Representative non-genetically encoded amino acids include but are not limited to 2-aminoadipic acid; 3-aminoadipic acid; β-aminopropionic acid; 2-aminobutyric acid; 4-aminobutyric acid (piperidinic acid); 6-aminocaproic acid; 2-aminoheptanoic acid; 2-aminoisobutyric acid; 3-aminoisobutyric acid; 2-aminopimelic acid; 2,4-diaminobutyric acid; desmosine; 2,2′-diaminopimelic acid; 2,3-diaminopropionic acid; N-ethylglycine; N-ethylasparagine; hydroxylysine; allo-hydroxylysine; 3-hydroxyproline; 4-hydroxyproline; isodesmosine; allo-isoleucine; N-methylglycine (sarcosine); N-methylisoleucine; N-methylvaline; norvaline; norleucine; and ornithine.
Representative derivatized amino acids include for example, those molecules in which free amino groups have been derivatized to form amine hydrochlorides, p-toluene sulfonyl groups, carbobenzoxy groups, t-butyloxycarbonyl groups, chloroacetyl groups or formyl groups. Free carboxyl groups can be derivatized to form salts, methyl and ethyl esters or other types of esters or hydrazides. Free hydroxyl groups can be derivatized to form O-acyl or O-alkyl derivatives. The imidazole nitrogen of histidine can be derivatized to form N-im-benzylhistidine.
The term “conservatively substituted variant” refers to a peptide comprising an amino acid residue sequence substantially identical to a sequence of a reference ligand of an EGFR heterodimer in which one or more residues have been conservatively substituted with a functionally similar residue and which displays the EGFR heterodimer binding activity or the ability to prevent formation of an EGFR heterodimer as described herein. The phrase “conservatively substituted variant” also includes peptides wherein a residue is replaced with a chemically derivatized residue, provided that the resulting peptide displays activities disclosed herein.
Examples of conservative substitutions include the substitution of one (non-polar (hydrophobic) residue such as isoleucine, valine, leucine or methionine for another; the substitution of one polar (hydrophilic) residue for another such as between arginine and lysine, between glutamine and asparagine, between glycine and serine; the substitution of one basic residue such as lysine, arginine or histidine for another; or the substitution of one acidic residue, such as aspartic acid or glutamic acid for another.
Peptides of the presently disclosed subject matter also include peptides comprising one or more additions and/or deletions or residues relative to the sequence of a peptide whose sequence is disclosed herein, so long as the requisite activities of the peptide are maintained. The term “fragment” refers to a peptide comprising an amino acid residue sequence shorter than that of a peptide disclosed herein.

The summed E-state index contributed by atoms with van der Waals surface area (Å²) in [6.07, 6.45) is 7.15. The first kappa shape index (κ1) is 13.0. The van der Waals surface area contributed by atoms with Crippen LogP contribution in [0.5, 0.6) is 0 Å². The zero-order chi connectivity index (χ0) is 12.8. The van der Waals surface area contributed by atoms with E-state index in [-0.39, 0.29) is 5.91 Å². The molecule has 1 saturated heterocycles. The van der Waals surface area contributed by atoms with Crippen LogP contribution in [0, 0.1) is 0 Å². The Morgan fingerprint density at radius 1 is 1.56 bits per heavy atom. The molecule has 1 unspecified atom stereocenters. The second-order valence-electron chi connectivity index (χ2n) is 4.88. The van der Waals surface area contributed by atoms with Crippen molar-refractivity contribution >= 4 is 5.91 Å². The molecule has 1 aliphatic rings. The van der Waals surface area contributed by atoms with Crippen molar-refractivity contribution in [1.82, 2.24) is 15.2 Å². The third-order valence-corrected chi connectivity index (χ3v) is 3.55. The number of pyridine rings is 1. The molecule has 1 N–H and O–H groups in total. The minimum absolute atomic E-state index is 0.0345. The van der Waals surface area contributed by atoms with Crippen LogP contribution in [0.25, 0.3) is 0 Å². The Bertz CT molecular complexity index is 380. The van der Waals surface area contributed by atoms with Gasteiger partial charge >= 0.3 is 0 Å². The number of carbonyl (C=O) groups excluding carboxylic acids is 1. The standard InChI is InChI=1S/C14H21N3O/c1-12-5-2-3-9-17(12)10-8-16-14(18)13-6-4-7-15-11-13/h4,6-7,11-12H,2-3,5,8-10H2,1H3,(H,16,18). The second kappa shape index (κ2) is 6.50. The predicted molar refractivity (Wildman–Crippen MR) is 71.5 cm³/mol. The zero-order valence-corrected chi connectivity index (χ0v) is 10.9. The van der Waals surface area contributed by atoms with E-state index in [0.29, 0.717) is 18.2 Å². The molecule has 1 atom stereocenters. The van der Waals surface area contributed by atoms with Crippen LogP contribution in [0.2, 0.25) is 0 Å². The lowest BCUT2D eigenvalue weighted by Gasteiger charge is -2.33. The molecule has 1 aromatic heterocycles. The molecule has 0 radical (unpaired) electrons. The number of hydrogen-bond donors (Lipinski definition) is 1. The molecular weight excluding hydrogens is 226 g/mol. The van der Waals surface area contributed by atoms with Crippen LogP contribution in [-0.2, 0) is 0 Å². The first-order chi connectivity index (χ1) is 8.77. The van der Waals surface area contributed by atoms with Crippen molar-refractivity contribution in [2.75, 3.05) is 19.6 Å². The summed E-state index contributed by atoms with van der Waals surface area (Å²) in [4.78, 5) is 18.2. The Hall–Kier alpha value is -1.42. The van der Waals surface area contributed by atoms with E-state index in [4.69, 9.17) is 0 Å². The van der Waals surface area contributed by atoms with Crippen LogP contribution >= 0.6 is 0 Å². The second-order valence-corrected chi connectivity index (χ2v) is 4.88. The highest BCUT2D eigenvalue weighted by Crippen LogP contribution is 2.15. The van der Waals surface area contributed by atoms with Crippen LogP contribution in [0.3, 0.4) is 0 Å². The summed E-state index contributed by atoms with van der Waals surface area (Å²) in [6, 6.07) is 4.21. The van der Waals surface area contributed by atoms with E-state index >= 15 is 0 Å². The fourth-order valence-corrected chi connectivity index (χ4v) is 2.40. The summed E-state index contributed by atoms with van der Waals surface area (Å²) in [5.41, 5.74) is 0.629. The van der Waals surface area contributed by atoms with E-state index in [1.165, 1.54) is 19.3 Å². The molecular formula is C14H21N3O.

Additional residues can also be added at either terminus of a peptide for the purpose of providing a “linker” by which the peptides of the presently disclosed subject matter can be conveniently affixed to a label or solid matrix, or carrier. Amino acid residue linkers are usually at least one residue and can be 40 or more residues, more often 1 to 10 residues, but do alone not constitute receptor tyrosine kinase ligands. Typical amino acid residues used for linking are tyrosine, cysteine, lysine, glutamic and aspartic acid, or the like. In addition, a peptide can be modified by terminal-NH2 acylation (e.g., acetylation, or thioglycolic acid amidation) or by terminal-carboxylamidation (e.g., with ammonia, methylamine, and the like terminal modifications). Terminal modifications are useful, as is well known, to reduce susceptibility by proteinase digestion, and therefore serve to prolong half-life of the peptides in solutions, particularly biological fluids where proteases can be present.
Peptide cyclization is also a useful terminal modification because of the stable structures formed by cyclization and in view of the biological activities observed for such cyclic peptides as described herein. An exemplary method for cyclizing peptides is described by Schneider & Eberle, 1993. Typically, tertbutoxycarbonyl protected peptide methyl ester is dissolved in methanol and sodium hydroxide solution are added and the admixture is reacted at 20° C. to hydrolytically remove the methyl ester protecting group. After evaporating the solvent, the tertbutoxycarbonyl protected peptide is extracted with ethyl acetate from acidified aqueous solvent. The tertbutoxycarbonyl protecting group is then removed under mildly acidic conditions in dioxane cosolvent. The unprotected linear peptide with free amino and carboxyl termini so obtained is converted to its corresponding cyclic peptide by reacting a dilute solution of the linear peptide, in a mixture of dichloromethane and dimethylformamide, with dicyclohexylcarbodiimide in the presence of 1-hydroxybenzotriazole and N-methylmorpholine. The resultant cyclic peptide is then purified by chromatography.